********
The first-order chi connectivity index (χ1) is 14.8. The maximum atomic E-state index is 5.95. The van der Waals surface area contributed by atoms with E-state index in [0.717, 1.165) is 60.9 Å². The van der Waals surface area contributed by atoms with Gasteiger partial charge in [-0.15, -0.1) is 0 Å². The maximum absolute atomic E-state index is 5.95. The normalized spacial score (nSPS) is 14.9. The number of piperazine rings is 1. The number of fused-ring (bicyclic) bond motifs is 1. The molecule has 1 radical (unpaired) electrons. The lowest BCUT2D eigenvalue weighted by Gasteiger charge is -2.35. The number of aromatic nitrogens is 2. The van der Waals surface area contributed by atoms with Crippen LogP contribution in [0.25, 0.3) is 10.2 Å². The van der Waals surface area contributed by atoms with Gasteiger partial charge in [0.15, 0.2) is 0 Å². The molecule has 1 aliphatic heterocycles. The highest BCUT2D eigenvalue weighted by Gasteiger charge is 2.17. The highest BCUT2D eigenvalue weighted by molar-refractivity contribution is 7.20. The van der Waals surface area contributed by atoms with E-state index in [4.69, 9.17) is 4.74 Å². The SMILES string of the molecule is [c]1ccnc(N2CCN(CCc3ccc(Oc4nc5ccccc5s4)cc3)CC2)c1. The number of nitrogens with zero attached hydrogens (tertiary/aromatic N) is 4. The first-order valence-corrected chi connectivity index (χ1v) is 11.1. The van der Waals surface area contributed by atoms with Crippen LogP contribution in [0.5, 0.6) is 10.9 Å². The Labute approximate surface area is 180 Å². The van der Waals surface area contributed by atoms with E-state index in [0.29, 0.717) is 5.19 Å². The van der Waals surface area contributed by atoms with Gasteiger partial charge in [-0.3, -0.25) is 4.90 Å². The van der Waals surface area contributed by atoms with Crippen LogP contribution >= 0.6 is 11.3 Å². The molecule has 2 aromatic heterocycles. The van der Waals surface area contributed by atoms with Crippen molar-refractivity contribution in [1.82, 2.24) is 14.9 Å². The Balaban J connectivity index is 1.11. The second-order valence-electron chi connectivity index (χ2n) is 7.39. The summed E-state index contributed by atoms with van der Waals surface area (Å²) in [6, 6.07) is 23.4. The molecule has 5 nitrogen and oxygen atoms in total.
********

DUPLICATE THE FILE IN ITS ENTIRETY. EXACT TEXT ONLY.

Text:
The first-order chi connectivity index (χ1) is 14.8. The maximum atomic E-state index is 5.95. The van der Waals surface area contributed by atoms with E-state index in [0.717, 1.165) is 60.9 Å². The van der Waals surface area contributed by atoms with Gasteiger partial charge in [-0.15, -0.1) is 0 Å². The maximum absolute atomic E-state index is 5.95. The normalized spacial score (nSPS) is 14.9. The number of piperazine rings is 1. The number of fused-ring (bicyclic) bond motifs is 1. The molecule has 1 radical (unpaired) electrons. The lowest BCUT2D eigenvalue weighted by Gasteiger charge is -2.35. The number of aromatic nitrogens is 2. The van der Waals surface area contributed by atoms with Crippen LogP contribution in [0.25, 0.3) is 10.2 Å². The van der Waals surface area contributed by atoms with Gasteiger partial charge in [0.15, 0.2) is 0 Å². The molecule has 1 aliphatic heterocycles. The highest BCUT2D eigenvalue weighted by Gasteiger charge is 2.17. The highest BCUT2D eigenvalue weighted by molar-refractivity contribution is 7.20. The van der Waals surface area contributed by atoms with E-state index in [4.69, 9.17) is 4.74 Å². The SMILES string of the molecule is [c]1ccnc(N2CCN(CCc3ccc(Oc4nc5ccccc5s4)cc3)CC2)c1. The number of nitrogens with zero attached hydrogens (tertiary/aromatic N) is 4. The first-order valence-corrected chi connectivity index (χ1v) is 11.1. The van der Waals surface area contributed by atoms with Crippen LogP contribution in [0.5, 0.6) is 10.9 Å². The Labute approximate surface area is 180 Å². The van der Waals surface area contributed by atoms with E-state index in [0.29, 0.717) is 5.19 Å². The van der Waals surface area contributed by atoms with Gasteiger partial charge in [-0.3, -0.25) is 4.90 Å². The van der Waals surface area contributed by atoms with Crippen LogP contribution >= 0.6 is 11.3 Å². The molecule has 2 aromatic heterocycles. The van der Waals surface area contributed by atoms with Crippen molar-refractivity contribution in [1.82, 2.24) is 14.9 Å². The Balaban J connectivity index is 1.11. The second-order valence-electron chi connectivity index (χ2n) is 7.39. The summed E-state index contributed by atoms with van der Waals surface area (Å²) in [6, 6.07) is 23.4. The molecule has 5 nitrogen and oxygen atoms in total.